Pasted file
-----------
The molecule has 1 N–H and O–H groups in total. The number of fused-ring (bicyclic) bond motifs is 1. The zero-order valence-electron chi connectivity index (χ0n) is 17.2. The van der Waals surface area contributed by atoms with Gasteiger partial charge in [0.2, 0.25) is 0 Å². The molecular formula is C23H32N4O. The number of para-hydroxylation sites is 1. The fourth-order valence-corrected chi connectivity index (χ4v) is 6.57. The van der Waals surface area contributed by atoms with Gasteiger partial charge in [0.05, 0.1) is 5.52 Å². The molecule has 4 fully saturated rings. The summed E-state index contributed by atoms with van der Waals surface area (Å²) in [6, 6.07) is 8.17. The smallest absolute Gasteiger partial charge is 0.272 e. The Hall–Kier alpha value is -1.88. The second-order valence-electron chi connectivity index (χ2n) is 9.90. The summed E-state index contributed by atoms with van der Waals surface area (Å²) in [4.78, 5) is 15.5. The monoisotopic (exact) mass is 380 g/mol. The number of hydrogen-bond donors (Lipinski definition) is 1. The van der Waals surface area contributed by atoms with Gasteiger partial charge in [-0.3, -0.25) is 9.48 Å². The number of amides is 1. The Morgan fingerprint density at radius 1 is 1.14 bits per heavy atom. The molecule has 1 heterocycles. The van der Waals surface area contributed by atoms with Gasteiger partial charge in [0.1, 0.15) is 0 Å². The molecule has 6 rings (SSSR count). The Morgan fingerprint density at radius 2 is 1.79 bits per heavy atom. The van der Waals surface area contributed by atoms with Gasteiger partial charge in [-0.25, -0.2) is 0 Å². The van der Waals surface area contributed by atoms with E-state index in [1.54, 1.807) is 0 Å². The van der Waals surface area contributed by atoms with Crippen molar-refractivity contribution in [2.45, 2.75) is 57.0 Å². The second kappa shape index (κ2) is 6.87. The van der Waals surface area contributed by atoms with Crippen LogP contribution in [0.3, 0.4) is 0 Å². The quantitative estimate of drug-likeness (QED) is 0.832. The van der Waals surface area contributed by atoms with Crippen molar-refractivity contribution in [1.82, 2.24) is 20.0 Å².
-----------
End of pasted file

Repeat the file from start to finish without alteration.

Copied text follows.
The molecule has 1 N–H and O–H groups in total. The number of fused-ring (bicyclic) bond motifs is 1. The zero-order valence-electron chi connectivity index (χ0n) is 17.2. The van der Waals surface area contributed by atoms with Gasteiger partial charge in [0.2, 0.25) is 0 Å². The molecular formula is C23H32N4O. The number of para-hydroxylation sites is 1. The fourth-order valence-corrected chi connectivity index (χ4v) is 6.57. The van der Waals surface area contributed by atoms with Gasteiger partial charge in [0.05, 0.1) is 5.52 Å². The molecule has 4 fully saturated rings. The summed E-state index contributed by atoms with van der Waals surface area (Å²) in [6, 6.07) is 8.17. The smallest absolute Gasteiger partial charge is 0.272 e. The Hall–Kier alpha value is -1.88. The second-order valence-electron chi connectivity index (χ2n) is 9.90. The summed E-state index contributed by atoms with van der Waals surface area (Å²) in [4.78, 5) is 15.5. The monoisotopic (exact) mass is 380 g/mol. The number of hydrogen-bond donors (Lipinski definition) is 1. The van der Waals surface area contributed by atoms with Gasteiger partial charge in [-0.3, -0.25) is 9.48 Å². The number of amides is 1. The Morgan fingerprint density at radius 1 is 1.14 bits per heavy atom. The molecule has 1 heterocycles. The van der Waals surface area contributed by atoms with Gasteiger partial charge in [0.1, 0.15) is 0 Å². The molecule has 6 rings (SSSR count). The Morgan fingerprint density at radius 2 is 1.79 bits per heavy atom. The van der Waals surface area contributed by atoms with Gasteiger partial charge in [-0.25, -0.2) is 0 Å². The van der Waals surface area contributed by atoms with E-state index in [1.54, 1.807) is 0 Å². The van der Waals surface area contributed by atoms with Crippen molar-refractivity contribution in [2.45, 2.75) is 57.0 Å². The second kappa shape index (κ2) is 6.87. The van der Waals surface area contributed by atoms with Crippen LogP contribution in [0.3, 0.4) is 0 Å². The quantitative estimate of drug-likeness (QED) is 0.832. The van der Waals surface area contributed by atoms with Crippen molar-refractivity contribution in [1.82, 2.24) is 20.0 Å².